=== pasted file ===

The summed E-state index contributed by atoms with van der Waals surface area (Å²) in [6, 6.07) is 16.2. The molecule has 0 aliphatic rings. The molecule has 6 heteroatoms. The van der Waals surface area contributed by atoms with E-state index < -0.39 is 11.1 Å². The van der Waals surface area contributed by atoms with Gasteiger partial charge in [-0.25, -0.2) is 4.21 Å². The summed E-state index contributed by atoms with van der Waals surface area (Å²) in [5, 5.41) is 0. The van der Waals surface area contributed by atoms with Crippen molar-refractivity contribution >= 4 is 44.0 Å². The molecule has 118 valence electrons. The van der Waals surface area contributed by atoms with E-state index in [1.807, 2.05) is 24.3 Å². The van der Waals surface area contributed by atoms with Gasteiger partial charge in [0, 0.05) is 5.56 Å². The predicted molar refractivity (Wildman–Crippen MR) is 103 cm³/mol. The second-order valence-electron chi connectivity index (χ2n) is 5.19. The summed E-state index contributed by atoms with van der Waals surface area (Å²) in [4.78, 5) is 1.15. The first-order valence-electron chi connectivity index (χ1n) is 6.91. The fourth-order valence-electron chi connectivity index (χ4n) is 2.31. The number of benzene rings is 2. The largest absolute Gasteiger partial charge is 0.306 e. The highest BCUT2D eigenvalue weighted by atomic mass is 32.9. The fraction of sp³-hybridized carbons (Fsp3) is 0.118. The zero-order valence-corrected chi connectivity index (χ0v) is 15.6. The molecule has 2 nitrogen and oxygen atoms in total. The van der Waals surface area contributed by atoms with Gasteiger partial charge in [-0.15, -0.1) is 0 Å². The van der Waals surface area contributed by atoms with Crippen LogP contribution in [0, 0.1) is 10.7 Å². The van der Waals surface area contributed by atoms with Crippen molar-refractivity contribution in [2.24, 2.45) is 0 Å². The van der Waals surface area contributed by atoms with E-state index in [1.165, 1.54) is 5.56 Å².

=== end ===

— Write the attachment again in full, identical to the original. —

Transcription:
The summed E-state index contributed by atoms with van der Waals surface area (Å²) in [6, 6.07) is 16.2. The molecule has 0 aliphatic rings. The molecule has 6 heteroatoms. The van der Waals surface area contributed by atoms with E-state index < -0.39 is 11.1 Å². The van der Waals surface area contributed by atoms with Gasteiger partial charge in [-0.25, -0.2) is 4.21 Å². The summed E-state index contributed by atoms with van der Waals surface area (Å²) in [5, 5.41) is 0. The van der Waals surface area contributed by atoms with Crippen molar-refractivity contribution >= 4 is 44.0 Å². The molecule has 118 valence electrons. The van der Waals surface area contributed by atoms with E-state index in [1.807, 2.05) is 24.3 Å². The van der Waals surface area contributed by atoms with Gasteiger partial charge in [0, 0.05) is 5.56 Å². The predicted molar refractivity (Wildman–Crippen MR) is 103 cm³/mol. The second-order valence-electron chi connectivity index (χ2n) is 5.19. The summed E-state index contributed by atoms with van der Waals surface area (Å²) in [4.78, 5) is 1.15. The first-order valence-electron chi connectivity index (χ1n) is 6.91. The fourth-order valence-electron chi connectivity index (χ4n) is 2.31. The number of benzene rings is 2. The largest absolute Gasteiger partial charge is 0.306 e. The highest BCUT2D eigenvalue weighted by atomic mass is 32.9. The fraction of sp³-hybridized carbons (Fsp3) is 0.118. The zero-order valence-corrected chi connectivity index (χ0v) is 15.6. The molecule has 2 nitrogen and oxygen atoms in total. The van der Waals surface area contributed by atoms with Gasteiger partial charge in [-0.15, -0.1) is 0 Å². The van der Waals surface area contributed by atoms with Crippen LogP contribution in [0, 0.1) is 10.7 Å². The van der Waals surface area contributed by atoms with Crippen molar-refractivity contribution in [2.24, 2.45) is 0 Å². The van der Waals surface area contributed by atoms with E-state index in [1.165, 1.54) is 5.56 Å².